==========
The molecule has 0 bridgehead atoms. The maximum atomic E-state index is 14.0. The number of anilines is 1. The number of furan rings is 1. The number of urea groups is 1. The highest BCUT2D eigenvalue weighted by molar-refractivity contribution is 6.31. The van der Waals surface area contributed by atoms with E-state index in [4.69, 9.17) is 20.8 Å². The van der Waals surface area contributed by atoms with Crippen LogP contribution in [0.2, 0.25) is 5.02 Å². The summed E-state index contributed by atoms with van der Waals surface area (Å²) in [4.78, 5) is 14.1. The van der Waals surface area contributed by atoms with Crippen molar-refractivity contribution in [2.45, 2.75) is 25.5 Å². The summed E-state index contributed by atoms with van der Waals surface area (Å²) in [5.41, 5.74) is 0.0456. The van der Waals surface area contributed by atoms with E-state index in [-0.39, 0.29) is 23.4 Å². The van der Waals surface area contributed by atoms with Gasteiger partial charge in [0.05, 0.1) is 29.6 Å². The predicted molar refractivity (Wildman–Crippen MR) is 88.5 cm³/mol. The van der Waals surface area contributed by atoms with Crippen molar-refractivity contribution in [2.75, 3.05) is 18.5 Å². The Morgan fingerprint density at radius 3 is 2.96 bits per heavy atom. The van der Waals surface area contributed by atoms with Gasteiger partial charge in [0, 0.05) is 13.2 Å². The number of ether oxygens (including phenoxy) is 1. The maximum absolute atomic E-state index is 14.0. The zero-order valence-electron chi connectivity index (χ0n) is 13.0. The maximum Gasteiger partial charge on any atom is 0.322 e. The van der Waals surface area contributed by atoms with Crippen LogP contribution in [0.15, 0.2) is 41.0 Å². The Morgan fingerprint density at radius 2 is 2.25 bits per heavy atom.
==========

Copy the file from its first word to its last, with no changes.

The molecule has 0 bridgehead atoms. The maximum atomic E-state index is 14.0. The number of anilines is 1. The number of furan rings is 1. The number of urea groups is 1. The highest BCUT2D eigenvalue weighted by molar-refractivity contribution is 6.31. The van der Waals surface area contributed by atoms with E-state index in [4.69, 9.17) is 20.8 Å². The van der Waals surface area contributed by atoms with Crippen LogP contribution in [0.2, 0.25) is 5.02 Å². The summed E-state index contributed by atoms with van der Waals surface area (Å²) in [4.78, 5) is 14.1. The van der Waals surface area contributed by atoms with Crippen molar-refractivity contribution in [2.45, 2.75) is 25.5 Å². The summed E-state index contributed by atoms with van der Waals surface area (Å²) in [5.41, 5.74) is 0.0456. The van der Waals surface area contributed by atoms with E-state index in [-0.39, 0.29) is 23.4 Å². The van der Waals surface area contributed by atoms with Gasteiger partial charge in [0.05, 0.1) is 29.6 Å². The predicted molar refractivity (Wildman–Crippen MR) is 88.5 cm³/mol. The van der Waals surface area contributed by atoms with Crippen molar-refractivity contribution in [2.75, 3.05) is 18.5 Å². The Morgan fingerprint density at radius 3 is 2.96 bits per heavy atom. The van der Waals surface area contributed by atoms with Gasteiger partial charge in [0, 0.05) is 13.2 Å². The number of ether oxygens (including phenoxy) is 1. The maximum absolute atomic E-state index is 14.0. The zero-order valence-electron chi connectivity index (χ0n) is 13.0. The maximum Gasteiger partial charge on any atom is 0.322 e. The van der Waals surface area contributed by atoms with Crippen LogP contribution in [0.15, 0.2) is 41.0 Å². The Morgan fingerprint density at radius 2 is 2.25 bits per heavy atom.